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TABLE MEDAL – COMMEMORATING LEIPZIG’S VÖLKERSCHLACHT DENKMAL DEDICATION

SKU: 27-65

$95.00

TABLE MEDAL  – COMMEMORATING LEIPZIG’S VÖLKERSCHLACHT DENKMAL DEDICATION

This is a table medal that was produced in 1913 to commemorate the dedication of the Völkerschlacht Denkmal, a vast monument commemorating the 1813 Battle of Leipzig (also known as the Battle of the Nations) in which German and allied armies defeated Napoleon’s armies. [With his defeat, Napoleon retreated to Paris. By 1814 the war was over, with Napoleon deposed and sent into exile. He escaped in 1815, and returned to power in France until he was again defeated at the Battle of Waterloo by troops from Great Britain, the Netherlands, Prussia and certain other German States]. The monument was completed in 1913 and dedicated to recognize the 100th anniversary of the first Napoleonic War’s pivotal battle. The monument site also was the scene of some of that war’s bloodiest fighting. Kaiser Wilhelm II, along with every German head of state, attended the monument’s dedication. [I have visited the monument. It is very impressive, with a pyramid-shaped design and beautiful reflecting pond much like the one for the Washington National Monument in Washington, D.C.].

The bronze table medal measures 1½” in diameter. The monument is depicted on the table medal’s obverse, along with information about its dedication. Its reverse sports a Germanic Knight with sword and shield. The medal comes in its original purchase carton, which measures 7/16″ x 1 ¾” x 1 ¾.” The dates 1813 and 1913 appear on the upper lid’s exterior. It was produced for the benefit of the Deutscher Patriotenbund by the Leipzig firm of Heinrich Schneider, a House Jeweler to Saxony’s King.

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TABLE MEDAL  – COMMEMORATING LEIPZIG’S VÖLKERSCHLACHT DENKMAL DEDICATION

This is a table medal that was produced in 1913 to commemorate the dedication of the Völkerschlacht Denkmal, a vast monument commemorating the 1813 Battle of Leipzig (also known as the Battle of the Nations) in which German and allied armies defeated Napoleon’s armies. [With his defeat, Napoleon retreated to Paris. By 1814 the war was over, with Napoleon deposed and sent into exile. He escaped in 1815, and returned to power in France until he was again defeated at the Battle of Waterloo by troops from Great Britain, the Netherlands, Prussia and certain other German States]. The monument was completed in 1913 and dedicated to recognize the 100th anniversary of the first Napoleonic War’s pivotal battle. The monument site also was the scene of some of that war’s bloodiest fighting. Kaiser Wilhelm II, along with every German head of state, attended the monument’s dedication. [I have visited the monument. It is very impressive, with a pyramid-shaped design and beautiful reflecting pond much like the one for the Washington National Monument in Washington, D.C.].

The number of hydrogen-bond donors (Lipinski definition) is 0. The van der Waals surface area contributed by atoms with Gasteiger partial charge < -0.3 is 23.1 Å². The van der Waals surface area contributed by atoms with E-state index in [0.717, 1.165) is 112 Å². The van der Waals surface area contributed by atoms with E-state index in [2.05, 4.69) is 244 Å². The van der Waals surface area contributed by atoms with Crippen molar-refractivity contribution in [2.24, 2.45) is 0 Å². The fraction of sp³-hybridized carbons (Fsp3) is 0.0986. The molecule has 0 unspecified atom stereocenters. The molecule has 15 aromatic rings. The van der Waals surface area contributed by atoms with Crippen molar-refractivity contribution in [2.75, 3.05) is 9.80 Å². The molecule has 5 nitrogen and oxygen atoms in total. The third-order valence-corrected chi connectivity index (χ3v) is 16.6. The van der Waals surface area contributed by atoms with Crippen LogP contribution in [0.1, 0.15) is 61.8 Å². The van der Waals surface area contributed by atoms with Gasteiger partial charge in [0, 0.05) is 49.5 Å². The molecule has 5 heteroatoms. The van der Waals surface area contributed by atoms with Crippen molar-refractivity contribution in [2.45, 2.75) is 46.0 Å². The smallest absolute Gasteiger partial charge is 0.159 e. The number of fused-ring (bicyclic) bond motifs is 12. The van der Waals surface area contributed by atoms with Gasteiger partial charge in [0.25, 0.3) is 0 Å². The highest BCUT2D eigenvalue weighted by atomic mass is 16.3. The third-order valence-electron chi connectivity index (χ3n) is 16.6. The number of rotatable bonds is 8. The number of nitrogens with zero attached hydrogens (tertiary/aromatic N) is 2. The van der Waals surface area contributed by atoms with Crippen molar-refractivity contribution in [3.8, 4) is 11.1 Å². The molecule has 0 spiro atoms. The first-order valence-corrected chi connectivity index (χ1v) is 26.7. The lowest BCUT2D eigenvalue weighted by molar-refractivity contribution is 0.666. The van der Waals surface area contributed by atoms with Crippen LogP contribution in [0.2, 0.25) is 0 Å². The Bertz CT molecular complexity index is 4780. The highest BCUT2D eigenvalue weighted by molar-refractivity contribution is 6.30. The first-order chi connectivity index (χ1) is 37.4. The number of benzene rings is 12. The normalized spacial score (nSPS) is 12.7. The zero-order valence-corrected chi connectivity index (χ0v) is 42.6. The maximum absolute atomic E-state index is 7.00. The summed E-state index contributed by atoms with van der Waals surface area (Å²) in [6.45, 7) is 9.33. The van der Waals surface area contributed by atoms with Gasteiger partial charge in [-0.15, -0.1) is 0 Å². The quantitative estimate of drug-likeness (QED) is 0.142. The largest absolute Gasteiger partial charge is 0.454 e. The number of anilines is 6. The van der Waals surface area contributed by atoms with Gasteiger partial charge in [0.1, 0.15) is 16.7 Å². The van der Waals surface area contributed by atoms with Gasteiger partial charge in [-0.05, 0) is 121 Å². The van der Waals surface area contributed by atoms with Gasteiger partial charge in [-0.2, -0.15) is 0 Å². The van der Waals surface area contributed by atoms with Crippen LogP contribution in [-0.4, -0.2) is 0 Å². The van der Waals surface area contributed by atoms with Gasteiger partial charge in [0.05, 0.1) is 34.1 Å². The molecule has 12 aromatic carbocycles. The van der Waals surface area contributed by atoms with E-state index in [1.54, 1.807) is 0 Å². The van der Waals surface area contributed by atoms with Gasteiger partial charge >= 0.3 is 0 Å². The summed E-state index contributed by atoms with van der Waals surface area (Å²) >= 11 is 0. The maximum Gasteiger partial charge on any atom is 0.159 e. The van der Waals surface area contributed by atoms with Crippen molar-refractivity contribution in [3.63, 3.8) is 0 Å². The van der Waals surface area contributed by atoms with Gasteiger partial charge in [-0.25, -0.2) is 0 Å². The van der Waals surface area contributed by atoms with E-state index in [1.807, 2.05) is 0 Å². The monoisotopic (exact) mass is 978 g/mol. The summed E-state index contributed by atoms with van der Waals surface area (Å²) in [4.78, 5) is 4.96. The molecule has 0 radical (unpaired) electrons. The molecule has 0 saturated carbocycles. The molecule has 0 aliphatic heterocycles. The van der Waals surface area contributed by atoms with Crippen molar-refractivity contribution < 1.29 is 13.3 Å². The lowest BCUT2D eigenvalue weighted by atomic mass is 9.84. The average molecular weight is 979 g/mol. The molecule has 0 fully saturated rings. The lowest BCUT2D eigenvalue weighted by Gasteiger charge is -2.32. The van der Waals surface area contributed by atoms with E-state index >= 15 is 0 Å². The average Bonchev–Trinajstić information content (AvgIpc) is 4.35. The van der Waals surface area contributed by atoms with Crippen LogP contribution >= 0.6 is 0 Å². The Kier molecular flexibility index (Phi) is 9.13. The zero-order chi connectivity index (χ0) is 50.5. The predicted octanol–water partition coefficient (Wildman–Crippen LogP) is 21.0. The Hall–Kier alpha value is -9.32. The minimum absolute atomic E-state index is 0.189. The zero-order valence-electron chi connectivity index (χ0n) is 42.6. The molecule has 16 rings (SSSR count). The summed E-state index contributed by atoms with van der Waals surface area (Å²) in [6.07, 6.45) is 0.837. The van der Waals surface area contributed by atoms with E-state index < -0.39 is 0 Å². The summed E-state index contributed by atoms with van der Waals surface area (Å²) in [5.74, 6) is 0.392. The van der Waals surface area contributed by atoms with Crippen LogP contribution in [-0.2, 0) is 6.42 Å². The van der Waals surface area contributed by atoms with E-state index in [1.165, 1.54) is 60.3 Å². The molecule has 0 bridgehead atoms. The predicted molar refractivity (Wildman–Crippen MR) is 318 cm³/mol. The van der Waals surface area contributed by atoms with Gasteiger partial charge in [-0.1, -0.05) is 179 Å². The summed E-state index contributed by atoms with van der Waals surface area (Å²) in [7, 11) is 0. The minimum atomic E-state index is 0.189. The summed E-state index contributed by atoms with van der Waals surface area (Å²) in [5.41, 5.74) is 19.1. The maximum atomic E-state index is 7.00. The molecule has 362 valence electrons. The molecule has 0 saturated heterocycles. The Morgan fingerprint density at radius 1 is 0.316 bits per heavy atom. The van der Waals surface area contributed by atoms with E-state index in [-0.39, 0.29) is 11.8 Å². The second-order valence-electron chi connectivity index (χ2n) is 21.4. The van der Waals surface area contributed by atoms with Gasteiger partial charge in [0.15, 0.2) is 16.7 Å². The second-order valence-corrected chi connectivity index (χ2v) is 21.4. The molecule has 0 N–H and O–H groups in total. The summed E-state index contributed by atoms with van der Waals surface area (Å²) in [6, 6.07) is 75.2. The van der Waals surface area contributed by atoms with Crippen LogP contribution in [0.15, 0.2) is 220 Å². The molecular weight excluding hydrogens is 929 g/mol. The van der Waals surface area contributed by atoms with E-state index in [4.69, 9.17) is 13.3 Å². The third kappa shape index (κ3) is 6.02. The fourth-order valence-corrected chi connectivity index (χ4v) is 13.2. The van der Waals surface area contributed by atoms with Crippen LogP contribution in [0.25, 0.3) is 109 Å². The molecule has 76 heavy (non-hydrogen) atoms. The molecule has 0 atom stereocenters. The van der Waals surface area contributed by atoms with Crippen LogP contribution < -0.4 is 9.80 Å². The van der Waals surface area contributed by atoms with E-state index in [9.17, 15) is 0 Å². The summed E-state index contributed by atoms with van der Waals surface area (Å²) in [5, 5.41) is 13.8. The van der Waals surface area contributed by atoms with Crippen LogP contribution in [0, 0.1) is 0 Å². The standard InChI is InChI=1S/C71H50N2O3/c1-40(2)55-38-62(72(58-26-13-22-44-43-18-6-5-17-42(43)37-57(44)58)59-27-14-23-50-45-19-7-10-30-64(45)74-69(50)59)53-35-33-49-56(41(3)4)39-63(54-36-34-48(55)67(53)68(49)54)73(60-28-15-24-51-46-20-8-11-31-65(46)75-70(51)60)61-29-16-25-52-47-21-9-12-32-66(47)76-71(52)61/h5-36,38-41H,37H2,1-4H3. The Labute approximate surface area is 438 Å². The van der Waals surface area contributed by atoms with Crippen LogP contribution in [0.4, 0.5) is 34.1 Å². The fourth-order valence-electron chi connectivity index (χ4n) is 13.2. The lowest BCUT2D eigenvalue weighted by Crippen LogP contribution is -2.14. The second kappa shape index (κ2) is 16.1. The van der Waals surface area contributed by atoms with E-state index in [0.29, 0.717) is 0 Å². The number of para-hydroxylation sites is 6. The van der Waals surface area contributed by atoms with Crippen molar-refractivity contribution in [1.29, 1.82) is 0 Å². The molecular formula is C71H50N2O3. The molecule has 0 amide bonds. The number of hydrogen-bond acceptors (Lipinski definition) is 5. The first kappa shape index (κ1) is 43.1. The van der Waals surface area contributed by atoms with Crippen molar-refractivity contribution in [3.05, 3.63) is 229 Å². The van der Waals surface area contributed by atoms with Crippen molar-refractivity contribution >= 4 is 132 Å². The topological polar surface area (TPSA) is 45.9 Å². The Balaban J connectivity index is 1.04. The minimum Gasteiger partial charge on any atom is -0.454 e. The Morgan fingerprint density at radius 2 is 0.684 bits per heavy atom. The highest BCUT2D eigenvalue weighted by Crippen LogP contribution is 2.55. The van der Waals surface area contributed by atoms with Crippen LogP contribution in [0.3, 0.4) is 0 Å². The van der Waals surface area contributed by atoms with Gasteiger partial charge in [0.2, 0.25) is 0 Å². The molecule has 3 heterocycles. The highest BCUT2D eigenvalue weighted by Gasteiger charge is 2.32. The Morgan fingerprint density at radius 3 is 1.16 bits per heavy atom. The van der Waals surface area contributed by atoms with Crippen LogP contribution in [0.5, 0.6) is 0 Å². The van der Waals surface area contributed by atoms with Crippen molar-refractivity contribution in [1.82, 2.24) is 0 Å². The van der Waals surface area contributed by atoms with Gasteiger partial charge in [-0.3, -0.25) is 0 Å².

The bronze table medal measures 1½” in diameter. The monument is depicted on the table medal’s obverse, along with information about its dedication. Its reverse sports a Germanic Knight with sword and shield. The medal comes in its original purchase carton, which measures 7/16″ x 1 ¾” x 1 ¾.” The dates 1813 and 1913 appear on the upper lid’s exterior. It was produced for the benefit of the Deutscher Patriotenbund by the Leipzig firm of Heinrich Schneider, a House Jeweler to Saxony’s King.